METHODS OF BUSINESS FORECASTING
There are various methods used to undertake accurate business forecasting. They are:
- Direct or Bottom-up Method
- Under this method, the various departments in the organisation collect information or data on their own and prepare their own forecasts.
- The forecasting of the entire organisation is undertaken on the basis of these departmental forecasting.
- Thus, the responsibility of successful forecasting lies with various departments in the organisation.
- Indirect or Top-down Method
- This method is just the reverse of the bottom-up method.
- Here, the forecast of the entire business is established first and on the basis of that particular forecasts of various departments or activities are developed.
- The process of forecasting is indirect, and the responsibility of success in forecasting mainly lies with the top levels of management.
- Historical Method
- This method is based on the projection of trends based on past events.
- The historical facts and figures are analysed to understand the present situation and also forecasting future trends.
- The advantages of this method include the easy availability of past information, and also this method doesn't ignore the present information.
- The future trends may deviate drastically from what is indicated by past events; this is a drawback of this method.
- Deductive Method
- Under this method, future trends are based on observation and investigation.
- This method is a more dynamic approach as it considers both the historical sequences of events and also the latest developments.
- The main drawback of this approach is that it relies more on individual judgement and initiative appraisal than on actual record.
- Joint Opinion Method
- This method utilises a collection of opinions, judgements and experience of various experts.
- A committee for business forecasting is formulated to take a joint view of various members.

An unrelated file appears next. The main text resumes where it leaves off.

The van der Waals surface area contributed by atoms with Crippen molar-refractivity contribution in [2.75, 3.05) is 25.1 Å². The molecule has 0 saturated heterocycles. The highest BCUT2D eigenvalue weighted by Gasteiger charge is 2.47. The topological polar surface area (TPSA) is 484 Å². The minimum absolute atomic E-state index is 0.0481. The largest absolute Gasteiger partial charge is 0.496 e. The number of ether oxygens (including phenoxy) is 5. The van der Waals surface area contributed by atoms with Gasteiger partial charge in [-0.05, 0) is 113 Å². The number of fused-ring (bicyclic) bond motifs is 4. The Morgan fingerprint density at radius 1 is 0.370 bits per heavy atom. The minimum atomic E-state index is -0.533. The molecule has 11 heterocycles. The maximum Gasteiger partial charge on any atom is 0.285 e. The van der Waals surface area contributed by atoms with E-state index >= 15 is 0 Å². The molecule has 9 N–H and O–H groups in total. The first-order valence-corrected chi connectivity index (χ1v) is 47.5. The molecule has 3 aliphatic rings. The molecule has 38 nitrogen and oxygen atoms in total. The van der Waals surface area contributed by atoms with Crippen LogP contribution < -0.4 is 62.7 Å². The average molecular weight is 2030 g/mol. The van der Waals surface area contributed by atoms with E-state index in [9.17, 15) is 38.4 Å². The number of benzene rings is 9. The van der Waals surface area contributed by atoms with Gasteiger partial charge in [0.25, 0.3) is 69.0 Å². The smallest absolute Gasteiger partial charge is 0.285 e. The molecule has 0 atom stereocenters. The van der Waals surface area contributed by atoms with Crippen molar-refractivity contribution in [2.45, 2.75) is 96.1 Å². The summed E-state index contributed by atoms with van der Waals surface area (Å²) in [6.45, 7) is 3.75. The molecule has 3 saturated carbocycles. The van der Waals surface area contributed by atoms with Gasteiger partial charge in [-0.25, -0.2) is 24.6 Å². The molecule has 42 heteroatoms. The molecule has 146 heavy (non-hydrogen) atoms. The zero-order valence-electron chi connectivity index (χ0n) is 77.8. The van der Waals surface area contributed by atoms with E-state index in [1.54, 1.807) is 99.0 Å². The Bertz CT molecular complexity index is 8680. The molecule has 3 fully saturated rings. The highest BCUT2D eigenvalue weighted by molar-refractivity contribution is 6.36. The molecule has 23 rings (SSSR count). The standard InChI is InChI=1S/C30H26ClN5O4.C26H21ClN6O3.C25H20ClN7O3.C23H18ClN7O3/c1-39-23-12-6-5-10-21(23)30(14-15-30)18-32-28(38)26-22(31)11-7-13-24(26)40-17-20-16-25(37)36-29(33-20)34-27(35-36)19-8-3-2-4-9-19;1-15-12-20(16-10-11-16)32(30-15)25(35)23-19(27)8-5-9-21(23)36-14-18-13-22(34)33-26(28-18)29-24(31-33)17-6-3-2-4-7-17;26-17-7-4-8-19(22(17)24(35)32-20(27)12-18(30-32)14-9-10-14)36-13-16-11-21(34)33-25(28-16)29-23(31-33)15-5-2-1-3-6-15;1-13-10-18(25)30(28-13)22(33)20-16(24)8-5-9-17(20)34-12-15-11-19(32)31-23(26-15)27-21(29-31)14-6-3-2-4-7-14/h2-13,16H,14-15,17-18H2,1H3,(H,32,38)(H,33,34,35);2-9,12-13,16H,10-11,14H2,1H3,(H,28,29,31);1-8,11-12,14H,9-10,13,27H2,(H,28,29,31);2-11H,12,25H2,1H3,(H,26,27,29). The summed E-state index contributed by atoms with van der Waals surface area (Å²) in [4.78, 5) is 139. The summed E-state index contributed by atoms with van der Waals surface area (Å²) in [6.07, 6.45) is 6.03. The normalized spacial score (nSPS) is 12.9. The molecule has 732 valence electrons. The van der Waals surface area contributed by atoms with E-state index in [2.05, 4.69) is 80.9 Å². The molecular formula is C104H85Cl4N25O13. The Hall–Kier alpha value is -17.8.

- An attempt is made to evolve consensus for predicting the future on the basis of their views.
- Scientific Business Forecasting
- Forecasting under this method is done on scientific lines by making use of various statistical tools such as Business index or Barometer, Extrapolation or Mathematical projections, regression and economic models.
- Past statistical data are modified in light of changed present conditions which acts as the raw material for drawing accurate conclusions for the future.
Some of the major statistical tools used in business forecasting are:
Business Index or Barometer
- Business index refers to a series relating to business conditions.
- A business index number may relate to general conditions of business or industry or may relate to a particular business or industry.
- The index number may measure changes in business activity during cyclical; variations such as boom, decline, depression and recovery.
- This is also called business barometer since it helps in making forecasts for future business conditions.
- Business barometers are one of the most useful tools for business forecasting.
- However, in certain cases, these barometers give misleading conclusions or results due to inaccurate construction of index numbers or frequent changes in conditions.
- Normally businessmen consider the following:
- Index of Wholesale Prices
- Index of consumer prices
- Index of industrial product.
- Gross National Product
- Stock Exchange Index
- General Aggregate consumption.
Extrapolation or Mathematical Projection
- Extrapolation is the process of estimating a value for some future period, based on some assumptions.
- Extrapolated values are merely the estimates of original values.
- The base assumptions of this statistical tool include:
- There should not be sudden jumps in figures from one period to another
- The conditions in the future will not change materially.
- The regression equation y=a+bx can be used as an instrument to predict the value of y for a given value of x.
- The regression equation is highly used in physical sciences where the data are related functionally.
- In business forecasting, it is very difficult to establish a functional relationship, and hence the use of regression equation has limited applicability.
- Economic activities described in terms of mathematical equations are referred to as econometric models.
- These models show the way of interrelationships amongst various aspects of the economy.
- Since it is not possible for every business to develop its own model of the economy, the econometric models are less popular.